Marijuana Facts

Feds, local police launch raids on up to 50 black-market marijuana grow houses in Denver area

Scores of agents from the U.S. Drug Enforcement Agency and local police agencies fanned out early Thursday morning in a coordinated raid of up to 50 suspected black-market marijuana grow houses in the Denver metro area, authorities say.

Dozens of search warrants have been served to homeowners and residents across the metro area, said Randy Ladd, spokesman for the DEA’s Denver field office.

This is the third large-scale, coordinated raid in five months on black-market grow houses. Ladd said the grow operations have ties to organized crime syndicates on the East Coast.

Colorado is a prime location for the grow houses because, unlike other states that have legalized marijuana, it allows people to grow marijuana inside residential homes, Ladd said.

On Oct. 10, federal and local drug task force agents targeted at least 24 homes, largely in the Tollgate Crossing subdivision near Aurora’s Cherokee Trail High School. At the time, agents were seen carrying hundreds of marijuana plants outside, lining them up in neat rows across driveways and front lawns.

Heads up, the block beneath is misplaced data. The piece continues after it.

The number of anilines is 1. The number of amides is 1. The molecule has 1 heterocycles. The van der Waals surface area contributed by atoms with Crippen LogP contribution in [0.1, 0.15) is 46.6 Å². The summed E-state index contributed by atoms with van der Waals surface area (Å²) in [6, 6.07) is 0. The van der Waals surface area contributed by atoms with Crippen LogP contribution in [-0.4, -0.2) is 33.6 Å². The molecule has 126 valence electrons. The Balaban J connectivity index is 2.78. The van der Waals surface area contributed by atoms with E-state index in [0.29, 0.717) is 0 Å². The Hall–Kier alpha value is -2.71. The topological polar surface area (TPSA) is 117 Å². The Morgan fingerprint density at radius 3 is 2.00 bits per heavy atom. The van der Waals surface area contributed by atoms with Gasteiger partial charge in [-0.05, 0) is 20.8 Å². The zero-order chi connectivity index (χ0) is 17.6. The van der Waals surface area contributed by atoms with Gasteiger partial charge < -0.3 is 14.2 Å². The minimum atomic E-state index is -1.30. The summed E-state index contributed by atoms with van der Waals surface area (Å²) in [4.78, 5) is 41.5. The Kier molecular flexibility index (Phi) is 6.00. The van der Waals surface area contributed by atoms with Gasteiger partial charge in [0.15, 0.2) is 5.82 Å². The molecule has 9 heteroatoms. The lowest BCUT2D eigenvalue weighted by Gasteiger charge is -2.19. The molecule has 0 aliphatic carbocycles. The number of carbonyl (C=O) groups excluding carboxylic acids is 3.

Arapahoe County District Attorney George Brauchler previously said all the illegal grow houses in Aurora were centered on a single criminal operation.

During the Aurora raid, Ladd said, “people don’t live in these homes. They bought them solely to run marijuana operations.”

Ladd, the DEA spokesman, alleged that black-market pot operations have brought many other illegal activities to Colorado, increasing the numbers of murders, robberies and gun sales. The drug traffickers are part of multi-drug operations that sell cocaine, methamphetamine, opioids, and heroin, he said.

Brauchler has previously said he’s seen 11 first-degree murder cases in the 17th Judicial District related to black-market marijuana transactions since the state first legalized recreational marijuana nearly five years ago. He said the high potency marijuana is diverted to other states where marijuana is illegal.

Colorado’s recreational marijuana law was passed in 2012, and retail pot sales began on Jan. 1, 2014.

Ladd said that just since 2014, law enforcement officers in Colorado have raided 300 black-market marijuana grow houses and seized 70,000 marijuana plants weighing 10,000 pounds.